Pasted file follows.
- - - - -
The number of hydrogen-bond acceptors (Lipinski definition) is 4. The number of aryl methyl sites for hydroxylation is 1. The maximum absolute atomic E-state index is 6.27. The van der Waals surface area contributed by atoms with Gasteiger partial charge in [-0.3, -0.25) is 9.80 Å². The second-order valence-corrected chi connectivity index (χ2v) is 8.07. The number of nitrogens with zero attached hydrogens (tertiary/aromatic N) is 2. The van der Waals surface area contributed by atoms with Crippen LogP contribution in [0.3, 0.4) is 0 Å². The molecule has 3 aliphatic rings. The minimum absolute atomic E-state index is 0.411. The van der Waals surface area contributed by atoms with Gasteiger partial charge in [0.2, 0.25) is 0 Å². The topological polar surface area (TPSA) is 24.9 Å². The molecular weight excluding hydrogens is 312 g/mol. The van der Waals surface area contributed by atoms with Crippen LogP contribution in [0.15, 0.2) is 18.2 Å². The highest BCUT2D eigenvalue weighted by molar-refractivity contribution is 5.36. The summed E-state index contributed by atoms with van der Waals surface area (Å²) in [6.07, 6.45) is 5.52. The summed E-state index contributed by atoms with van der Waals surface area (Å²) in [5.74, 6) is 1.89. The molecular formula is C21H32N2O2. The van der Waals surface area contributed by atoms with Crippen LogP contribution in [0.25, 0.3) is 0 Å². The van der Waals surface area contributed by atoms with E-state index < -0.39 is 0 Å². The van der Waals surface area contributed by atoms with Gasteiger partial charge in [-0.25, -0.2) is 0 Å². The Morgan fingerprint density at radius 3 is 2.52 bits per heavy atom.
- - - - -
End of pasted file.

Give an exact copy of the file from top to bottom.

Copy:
The number of hydrogen-bond acceptors (Lipinski definition) is 4. The number of aryl methyl sites for hydroxylation is 1. The maximum absolute atomic E-state index is 6.27. The van der Waals surface area contributed by atoms with Gasteiger partial charge in [-0.3, -0.25) is 9.80 Å². The second-order valence-corrected chi connectivity index (χ2v) is 8.07. The number of nitrogens with zero attached hydrogens (tertiary/aromatic N) is 2. The van der Waals surface area contributed by atoms with Crippen LogP contribution in [0.3, 0.4) is 0 Å². The molecule has 3 aliphatic rings. The minimum absolute atomic E-state index is 0.411. The van der Waals surface area contributed by atoms with Gasteiger partial charge in [0.2, 0.25) is 0 Å². The topological polar surface area (TPSA) is 24.9 Å². The molecular weight excluding hydrogens is 312 g/mol. The van der Waals surface area contributed by atoms with Crippen LogP contribution in [0.15, 0.2) is 18.2 Å². The highest BCUT2D eigenvalue weighted by molar-refractivity contribution is 5.36. The summed E-state index contributed by atoms with van der Waals surface area (Å²) in [6.07, 6.45) is 5.52. The summed E-state index contributed by atoms with van der Waals surface area (Å²) in [5.74, 6) is 1.89. The molecular formula is C21H32N2O2. The van der Waals surface area contributed by atoms with Crippen LogP contribution in [0.25, 0.3) is 0 Å². The van der Waals surface area contributed by atoms with E-state index < -0.39 is 0 Å². The van der Waals surface area contributed by atoms with Gasteiger partial charge in [-0.25, -0.2) is 0 Å². The Morgan fingerprint density at radius 3 is 2.52 bits per heavy atom.